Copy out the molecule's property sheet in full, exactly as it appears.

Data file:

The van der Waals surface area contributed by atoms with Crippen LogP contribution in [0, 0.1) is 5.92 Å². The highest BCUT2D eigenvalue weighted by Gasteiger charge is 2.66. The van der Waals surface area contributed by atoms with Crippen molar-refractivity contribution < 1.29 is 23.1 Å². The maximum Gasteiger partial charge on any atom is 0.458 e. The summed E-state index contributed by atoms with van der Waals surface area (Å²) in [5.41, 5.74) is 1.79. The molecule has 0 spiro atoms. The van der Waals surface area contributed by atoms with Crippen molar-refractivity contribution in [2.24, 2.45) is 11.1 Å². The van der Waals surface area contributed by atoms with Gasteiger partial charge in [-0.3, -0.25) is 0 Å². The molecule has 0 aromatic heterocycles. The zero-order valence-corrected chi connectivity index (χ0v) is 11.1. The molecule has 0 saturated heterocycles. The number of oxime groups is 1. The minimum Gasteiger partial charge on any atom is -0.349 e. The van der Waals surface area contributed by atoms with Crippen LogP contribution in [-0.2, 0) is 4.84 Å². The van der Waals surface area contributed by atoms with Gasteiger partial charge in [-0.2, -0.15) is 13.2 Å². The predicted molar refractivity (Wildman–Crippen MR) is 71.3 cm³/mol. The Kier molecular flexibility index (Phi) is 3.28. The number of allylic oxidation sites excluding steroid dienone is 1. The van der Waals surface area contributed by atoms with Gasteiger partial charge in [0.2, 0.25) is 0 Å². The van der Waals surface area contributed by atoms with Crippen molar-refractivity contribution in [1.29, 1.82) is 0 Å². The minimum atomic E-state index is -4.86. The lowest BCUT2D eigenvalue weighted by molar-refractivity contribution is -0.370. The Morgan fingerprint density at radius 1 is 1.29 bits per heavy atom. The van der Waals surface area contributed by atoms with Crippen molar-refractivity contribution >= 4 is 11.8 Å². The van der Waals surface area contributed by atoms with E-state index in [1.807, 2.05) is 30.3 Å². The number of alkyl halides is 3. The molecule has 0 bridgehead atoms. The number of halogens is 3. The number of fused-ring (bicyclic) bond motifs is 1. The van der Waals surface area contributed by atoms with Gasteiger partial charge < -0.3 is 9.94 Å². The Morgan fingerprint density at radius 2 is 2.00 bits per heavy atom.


The van der Waals surface area contributed by atoms with Crippen LogP contribution in [0, 0.1) is 5.92 Å². The highest BCUT2D eigenvalue weighted by Gasteiger charge is 2.66. The van der Waals surface area contributed by atoms with Crippen molar-refractivity contribution < 1.29 is 23.1 Å². The maximum Gasteiger partial charge on any atom is 0.458 e. The summed E-state index contributed by atoms with van der Waals surface area (Å²) in [5.41, 5.74) is 1.79. The molecule has 0 spiro atoms. The van der Waals surface area contributed by atoms with Crippen molar-refractivity contribution in [2.24, 2.45) is 11.1 Å². The van der Waals surface area contributed by atoms with Gasteiger partial charge in [-0.3, -0.25) is 0 Å². The molecule has 0 aromatic heterocycles. The zero-order valence-corrected chi connectivity index (χ0v) is 11.1. The molecule has 0 saturated heterocycles. The number of oxime groups is 1. The minimum Gasteiger partial charge on any atom is -0.349 e. The van der Waals surface area contributed by atoms with Crippen LogP contribution in [-0.2, 0) is 4.84 Å². The van der Waals surface area contributed by atoms with Gasteiger partial charge in [-0.2, -0.15) is 13.2 Å². The predicted molar refractivity (Wildman–Crippen MR) is 71.3 cm³/mol. The Kier molecular flexibility index (Phi) is 3.28. The number of allylic oxidation sites excluding steroid dienone is 1. The van der Waals surface area contributed by atoms with Gasteiger partial charge in [0.2, 0.25) is 0 Å². The van der Waals surface area contributed by atoms with Crippen molar-refractivity contribution in [1.29, 1.82) is 0 Å². The minimum atomic E-state index is -4.86. The lowest BCUT2D eigenvalue weighted by molar-refractivity contribution is -0.370. The Morgan fingerprint density at radius 1 is 1.29 bits per heavy atom. The van der Waals surface area contributed by atoms with Crippen molar-refractivity contribution >= 4 is 11.8 Å². The van der Waals surface area contributed by atoms with E-state index in [1.807, 2.05) is 30.3 Å². The number of alkyl halides is 3. The molecule has 0 bridgehead atoms. The number of halogens is 3. The number of fused-ring (bicyclic) bond motifs is 1. The van der Waals surface area contributed by atoms with Gasteiger partial charge < -0.3 is 9.94 Å². The Morgan fingerprint density at radius 2 is 2.00 bits per heavy atom.